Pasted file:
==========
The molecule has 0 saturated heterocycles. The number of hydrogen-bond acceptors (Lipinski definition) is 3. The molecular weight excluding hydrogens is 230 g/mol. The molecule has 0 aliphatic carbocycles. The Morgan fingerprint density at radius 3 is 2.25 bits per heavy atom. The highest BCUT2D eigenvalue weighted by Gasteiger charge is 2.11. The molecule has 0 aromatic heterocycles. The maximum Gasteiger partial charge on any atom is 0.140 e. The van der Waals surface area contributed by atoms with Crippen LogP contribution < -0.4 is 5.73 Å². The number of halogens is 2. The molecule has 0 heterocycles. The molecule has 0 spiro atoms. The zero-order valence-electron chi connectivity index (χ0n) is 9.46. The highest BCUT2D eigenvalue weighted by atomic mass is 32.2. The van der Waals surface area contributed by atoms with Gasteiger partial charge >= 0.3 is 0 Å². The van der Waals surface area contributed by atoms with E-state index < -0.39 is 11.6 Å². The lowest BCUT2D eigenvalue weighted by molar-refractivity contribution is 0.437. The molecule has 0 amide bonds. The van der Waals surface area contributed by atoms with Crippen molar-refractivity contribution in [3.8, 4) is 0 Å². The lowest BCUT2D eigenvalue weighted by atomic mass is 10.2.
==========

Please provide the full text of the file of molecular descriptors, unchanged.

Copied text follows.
The molecule has 0 saturated heterocycles. The number of hydrogen-bond acceptors (Lipinski definition) is 3. The molecular weight excluding hydrogens is 230 g/mol. The molecule has 0 aliphatic carbocycles. The Morgan fingerprint density at radius 3 is 2.25 bits per heavy atom. The highest BCUT2D eigenvalue weighted by Gasteiger charge is 2.11. The molecule has 0 aromatic heterocycles. The maximum Gasteiger partial charge on any atom is 0.140 e. The van der Waals surface area contributed by atoms with Crippen LogP contribution < -0.4 is 5.73 Å². The number of halogens is 2. The molecule has 0 heterocycles. The molecule has 0 spiro atoms. The zero-order valence-electron chi connectivity index (χ0n) is 9.46. The highest BCUT2D eigenvalue weighted by atomic mass is 32.2. The van der Waals surface area contributed by atoms with Gasteiger partial charge >= 0.3 is 0 Å². The van der Waals surface area contributed by atoms with E-state index < -0.39 is 11.6 Å². The lowest BCUT2D eigenvalue weighted by molar-refractivity contribution is 0.437. The molecule has 0 amide bonds. The van der Waals surface area contributed by atoms with Crippen molar-refractivity contribution in [3.8, 4) is 0 Å². The lowest BCUT2D eigenvalue weighted by atomic mass is 10.2.